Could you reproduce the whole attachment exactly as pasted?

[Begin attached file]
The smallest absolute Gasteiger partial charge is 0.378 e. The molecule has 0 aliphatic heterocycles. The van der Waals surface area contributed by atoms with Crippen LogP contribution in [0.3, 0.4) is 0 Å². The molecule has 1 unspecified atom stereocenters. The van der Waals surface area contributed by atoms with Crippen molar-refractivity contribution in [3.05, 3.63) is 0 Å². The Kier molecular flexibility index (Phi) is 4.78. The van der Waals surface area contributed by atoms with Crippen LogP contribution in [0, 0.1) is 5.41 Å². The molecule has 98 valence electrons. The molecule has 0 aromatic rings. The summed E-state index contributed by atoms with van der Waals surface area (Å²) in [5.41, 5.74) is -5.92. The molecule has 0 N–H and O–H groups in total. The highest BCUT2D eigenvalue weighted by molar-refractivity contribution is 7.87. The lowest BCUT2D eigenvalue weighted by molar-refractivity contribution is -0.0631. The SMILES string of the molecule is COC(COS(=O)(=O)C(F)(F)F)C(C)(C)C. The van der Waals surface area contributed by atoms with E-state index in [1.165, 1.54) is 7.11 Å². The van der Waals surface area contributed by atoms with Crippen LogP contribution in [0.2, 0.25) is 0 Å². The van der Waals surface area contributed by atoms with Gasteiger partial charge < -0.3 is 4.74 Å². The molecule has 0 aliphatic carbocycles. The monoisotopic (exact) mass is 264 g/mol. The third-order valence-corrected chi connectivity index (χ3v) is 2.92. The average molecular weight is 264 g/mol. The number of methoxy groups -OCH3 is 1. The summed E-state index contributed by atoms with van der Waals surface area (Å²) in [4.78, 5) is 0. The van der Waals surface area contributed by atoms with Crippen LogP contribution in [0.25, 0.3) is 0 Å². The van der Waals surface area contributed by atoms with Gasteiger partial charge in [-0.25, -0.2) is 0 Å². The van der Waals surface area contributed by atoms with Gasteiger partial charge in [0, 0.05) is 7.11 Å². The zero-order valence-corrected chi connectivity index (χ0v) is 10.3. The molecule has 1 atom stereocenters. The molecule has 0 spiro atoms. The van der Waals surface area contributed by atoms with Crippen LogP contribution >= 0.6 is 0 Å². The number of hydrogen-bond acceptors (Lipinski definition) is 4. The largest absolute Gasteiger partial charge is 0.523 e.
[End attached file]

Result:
The smallest absolute Gasteiger partial charge is 0.378 e. The molecule has 0 aliphatic heterocycles. The van der Waals surface area contributed by atoms with Crippen LogP contribution in [0.3, 0.4) is 0 Å². The molecule has 1 unspecified atom stereocenters. The van der Waals surface area contributed by atoms with Crippen molar-refractivity contribution in [3.05, 3.63) is 0 Å². The Kier molecular flexibility index (Phi) is 4.78. The van der Waals surface area contributed by atoms with Crippen LogP contribution in [0, 0.1) is 5.41 Å². The molecule has 98 valence electrons. The molecule has 0 aromatic rings. The summed E-state index contributed by atoms with van der Waals surface area (Å²) in [5.41, 5.74) is -5.92. The molecule has 0 N–H and O–H groups in total. The highest BCUT2D eigenvalue weighted by molar-refractivity contribution is 7.87. The lowest BCUT2D eigenvalue weighted by molar-refractivity contribution is -0.0631. The SMILES string of the molecule is COC(COS(=O)(=O)C(F)(F)F)C(C)(C)C. The van der Waals surface area contributed by atoms with E-state index in [1.165, 1.54) is 7.11 Å². The van der Waals surface area contributed by atoms with Crippen LogP contribution in [0.2, 0.25) is 0 Å². The van der Waals surface area contributed by atoms with Gasteiger partial charge < -0.3 is 4.74 Å². The molecule has 0 aliphatic carbocycles. The monoisotopic (exact) mass is 264 g/mol. The third-order valence-corrected chi connectivity index (χ3v) is 2.92. The average molecular weight is 264 g/mol. The number of methoxy groups -OCH3 is 1. The summed E-state index contributed by atoms with van der Waals surface area (Å²) in [4.78, 5) is 0. The van der Waals surface area contributed by atoms with Crippen LogP contribution in [0.25, 0.3) is 0 Å². The van der Waals surface area contributed by atoms with Gasteiger partial charge in [-0.25, -0.2) is 0 Å². The van der Waals surface area contributed by atoms with Gasteiger partial charge in [0, 0.05) is 7.11 Å². The zero-order valence-corrected chi connectivity index (χ0v) is 10.3. The molecule has 1 atom stereocenters. The molecule has 0 spiro atoms. The van der Waals surface area contributed by atoms with Crippen LogP contribution >= 0.6 is 0 Å². The number of hydrogen-bond acceptors (Lipinski definition) is 4. The largest absolute Gasteiger partial charge is 0.523 e.